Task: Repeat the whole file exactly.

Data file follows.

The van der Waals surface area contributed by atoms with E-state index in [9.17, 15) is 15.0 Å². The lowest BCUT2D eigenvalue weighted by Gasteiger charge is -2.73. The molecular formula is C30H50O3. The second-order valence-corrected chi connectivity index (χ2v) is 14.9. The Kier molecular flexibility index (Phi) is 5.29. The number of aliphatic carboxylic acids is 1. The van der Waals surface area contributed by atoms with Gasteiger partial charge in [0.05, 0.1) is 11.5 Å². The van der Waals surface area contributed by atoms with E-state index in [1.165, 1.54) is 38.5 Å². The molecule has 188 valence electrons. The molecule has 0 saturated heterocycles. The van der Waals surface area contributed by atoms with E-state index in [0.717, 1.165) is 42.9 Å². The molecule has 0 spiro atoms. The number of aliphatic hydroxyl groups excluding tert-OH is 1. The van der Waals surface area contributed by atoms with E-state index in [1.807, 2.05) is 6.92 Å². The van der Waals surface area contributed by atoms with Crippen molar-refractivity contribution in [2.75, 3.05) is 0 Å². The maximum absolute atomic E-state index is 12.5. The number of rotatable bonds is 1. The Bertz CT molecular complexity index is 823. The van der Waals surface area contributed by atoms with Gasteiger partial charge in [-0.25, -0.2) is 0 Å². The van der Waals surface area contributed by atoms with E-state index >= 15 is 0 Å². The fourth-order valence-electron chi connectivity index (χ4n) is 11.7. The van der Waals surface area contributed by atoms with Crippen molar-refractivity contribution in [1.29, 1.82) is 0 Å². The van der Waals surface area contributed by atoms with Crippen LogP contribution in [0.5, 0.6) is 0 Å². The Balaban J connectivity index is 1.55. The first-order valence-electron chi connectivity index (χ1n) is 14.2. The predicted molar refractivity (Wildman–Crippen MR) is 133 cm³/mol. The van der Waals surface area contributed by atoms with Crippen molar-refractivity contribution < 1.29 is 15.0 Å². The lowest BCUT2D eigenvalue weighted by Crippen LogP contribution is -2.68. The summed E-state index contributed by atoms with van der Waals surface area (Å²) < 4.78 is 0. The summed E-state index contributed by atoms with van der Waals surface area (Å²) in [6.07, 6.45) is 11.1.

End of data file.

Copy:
The van der Waals surface area contributed by atoms with E-state index in [9.17, 15) is 15.0 Å². The lowest BCUT2D eigenvalue weighted by Gasteiger charge is -2.73. The molecular formula is C30H50O3. The second-order valence-corrected chi connectivity index (χ2v) is 14.9. The Kier molecular flexibility index (Phi) is 5.29. The number of aliphatic carboxylic acids is 1. The van der Waals surface area contributed by atoms with Gasteiger partial charge in [0.05, 0.1) is 11.5 Å². The van der Waals surface area contributed by atoms with E-state index in [1.165, 1.54) is 38.5 Å². The molecule has 188 valence electrons. The molecule has 0 saturated heterocycles. The van der Waals surface area contributed by atoms with E-state index in [0.717, 1.165) is 42.9 Å². The molecule has 0 spiro atoms. The number of aliphatic hydroxyl groups excluding tert-OH is 1. The van der Waals surface area contributed by atoms with E-state index in [1.807, 2.05) is 6.92 Å². The van der Waals surface area contributed by atoms with Crippen molar-refractivity contribution in [2.75, 3.05) is 0 Å². The maximum absolute atomic E-state index is 12.5. The number of rotatable bonds is 1. The Bertz CT molecular complexity index is 823. The van der Waals surface area contributed by atoms with Gasteiger partial charge in [-0.25, -0.2) is 0 Å². The van der Waals surface area contributed by atoms with E-state index >= 15 is 0 Å². The fourth-order valence-electron chi connectivity index (χ4n) is 11.7. The van der Waals surface area contributed by atoms with Crippen molar-refractivity contribution in [1.29, 1.82) is 0 Å². The van der Waals surface area contributed by atoms with Crippen LogP contribution in [0.5, 0.6) is 0 Å². The Balaban J connectivity index is 1.55. The first-order valence-electron chi connectivity index (χ1n) is 14.2. The predicted molar refractivity (Wildman–Crippen MR) is 133 cm³/mol. The van der Waals surface area contributed by atoms with Crippen molar-refractivity contribution < 1.29 is 15.0 Å². The lowest BCUT2D eigenvalue weighted by Crippen LogP contribution is -2.68. The summed E-state index contributed by atoms with van der Waals surface area (Å²) < 4.78 is 0. The summed E-state index contributed by atoms with van der Waals surface area (Å²) in [6.07, 6.45) is 11.1.